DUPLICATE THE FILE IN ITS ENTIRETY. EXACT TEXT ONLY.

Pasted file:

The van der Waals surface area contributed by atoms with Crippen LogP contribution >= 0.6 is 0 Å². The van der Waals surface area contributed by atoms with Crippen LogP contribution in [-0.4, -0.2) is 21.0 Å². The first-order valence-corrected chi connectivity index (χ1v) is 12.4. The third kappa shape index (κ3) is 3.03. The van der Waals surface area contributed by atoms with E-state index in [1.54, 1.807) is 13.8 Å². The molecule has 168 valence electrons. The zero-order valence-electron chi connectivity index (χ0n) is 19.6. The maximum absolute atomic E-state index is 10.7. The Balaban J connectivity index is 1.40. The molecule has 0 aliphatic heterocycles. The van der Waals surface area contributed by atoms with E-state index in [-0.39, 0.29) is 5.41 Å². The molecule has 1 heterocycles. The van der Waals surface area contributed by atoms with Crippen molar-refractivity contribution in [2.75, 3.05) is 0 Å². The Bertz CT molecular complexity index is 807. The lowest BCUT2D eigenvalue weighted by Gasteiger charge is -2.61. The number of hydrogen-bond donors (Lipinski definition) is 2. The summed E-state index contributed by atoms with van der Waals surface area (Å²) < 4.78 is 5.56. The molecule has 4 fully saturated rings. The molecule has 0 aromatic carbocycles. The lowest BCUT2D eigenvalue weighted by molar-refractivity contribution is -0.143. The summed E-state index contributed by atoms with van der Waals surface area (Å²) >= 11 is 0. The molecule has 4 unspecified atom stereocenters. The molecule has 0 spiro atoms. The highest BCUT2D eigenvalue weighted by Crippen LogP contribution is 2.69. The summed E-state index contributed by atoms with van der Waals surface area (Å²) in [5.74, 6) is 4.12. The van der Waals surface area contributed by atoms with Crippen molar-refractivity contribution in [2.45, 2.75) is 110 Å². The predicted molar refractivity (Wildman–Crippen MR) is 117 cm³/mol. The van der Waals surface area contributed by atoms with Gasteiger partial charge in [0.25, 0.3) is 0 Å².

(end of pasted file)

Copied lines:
The van der Waals surface area contributed by atoms with Crippen LogP contribution >= 0.6 is 0 Å². The van der Waals surface area contributed by atoms with Crippen LogP contribution in [-0.4, -0.2) is 21.0 Å². The first-order valence-corrected chi connectivity index (χ1v) is 12.4. The third kappa shape index (κ3) is 3.03. The van der Waals surface area contributed by atoms with E-state index in [1.54, 1.807) is 13.8 Å². The molecule has 168 valence electrons. The zero-order valence-electron chi connectivity index (χ0n) is 19.6. The maximum absolute atomic E-state index is 10.7. The Balaban J connectivity index is 1.40. The molecule has 0 aliphatic heterocycles. The van der Waals surface area contributed by atoms with E-state index in [-0.39, 0.29) is 5.41 Å². The molecule has 1 heterocycles. The van der Waals surface area contributed by atoms with Crippen molar-refractivity contribution in [2.75, 3.05) is 0 Å². The Bertz CT molecular complexity index is 807. The lowest BCUT2D eigenvalue weighted by Gasteiger charge is -2.61. The number of hydrogen-bond donors (Lipinski definition) is 2. The summed E-state index contributed by atoms with van der Waals surface area (Å²) < 4.78 is 5.56. The molecule has 4 fully saturated rings. The molecule has 0 aromatic carbocycles. The lowest BCUT2D eigenvalue weighted by molar-refractivity contribution is -0.143. The summed E-state index contributed by atoms with van der Waals surface area (Å²) >= 11 is 0. The molecule has 4 unspecified atom stereocenters. The molecule has 0 spiro atoms. The highest BCUT2D eigenvalue weighted by Crippen LogP contribution is 2.69. The summed E-state index contributed by atoms with van der Waals surface area (Å²) in [5.74, 6) is 4.12. The van der Waals surface area contributed by atoms with Crippen molar-refractivity contribution in [2.45, 2.75) is 110 Å². The predicted molar refractivity (Wildman–Crippen MR) is 117 cm³/mol. The van der Waals surface area contributed by atoms with Gasteiger partial charge in [0.25, 0.3) is 0 Å².